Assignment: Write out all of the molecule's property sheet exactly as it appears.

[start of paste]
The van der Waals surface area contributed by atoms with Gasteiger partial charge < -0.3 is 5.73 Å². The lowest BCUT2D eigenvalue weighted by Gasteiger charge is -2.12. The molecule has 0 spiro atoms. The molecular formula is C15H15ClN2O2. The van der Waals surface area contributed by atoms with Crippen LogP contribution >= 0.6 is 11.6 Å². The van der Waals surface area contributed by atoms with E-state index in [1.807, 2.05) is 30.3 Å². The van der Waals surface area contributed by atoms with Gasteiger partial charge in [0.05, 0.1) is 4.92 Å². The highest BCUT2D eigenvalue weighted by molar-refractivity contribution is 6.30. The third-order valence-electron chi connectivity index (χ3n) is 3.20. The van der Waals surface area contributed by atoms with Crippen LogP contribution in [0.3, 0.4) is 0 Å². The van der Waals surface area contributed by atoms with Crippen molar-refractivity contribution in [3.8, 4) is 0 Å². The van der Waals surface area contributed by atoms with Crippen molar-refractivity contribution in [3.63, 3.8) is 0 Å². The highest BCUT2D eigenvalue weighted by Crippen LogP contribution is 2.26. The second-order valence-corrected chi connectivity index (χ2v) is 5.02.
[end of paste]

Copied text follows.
The van der Waals surface area contributed by atoms with Gasteiger partial charge < -0.3 is 5.73 Å². The lowest BCUT2D eigenvalue weighted by Gasteiger charge is -2.12. The molecule has 0 spiro atoms. The molecular formula is C15H15ClN2O2. The van der Waals surface area contributed by atoms with Crippen LogP contribution >= 0.6 is 11.6 Å². The van der Waals surface area contributed by atoms with E-state index in [1.807, 2.05) is 30.3 Å². The van der Waals surface area contributed by atoms with Gasteiger partial charge in [0.05, 0.1) is 4.92 Å². The highest BCUT2D eigenvalue weighted by molar-refractivity contribution is 6.30. The third-order valence-electron chi connectivity index (χ3n) is 3.20. The van der Waals surface area contributed by atoms with Crippen LogP contribution in [0.3, 0.4) is 0 Å². The van der Waals surface area contributed by atoms with Crippen molar-refractivity contribution in [3.8, 4) is 0 Å². The van der Waals surface area contributed by atoms with Crippen molar-refractivity contribution in [3.63, 3.8) is 0 Å². The highest BCUT2D eigenvalue weighted by Crippen LogP contribution is 2.26. The second-order valence-corrected chi connectivity index (χ2v) is 5.02.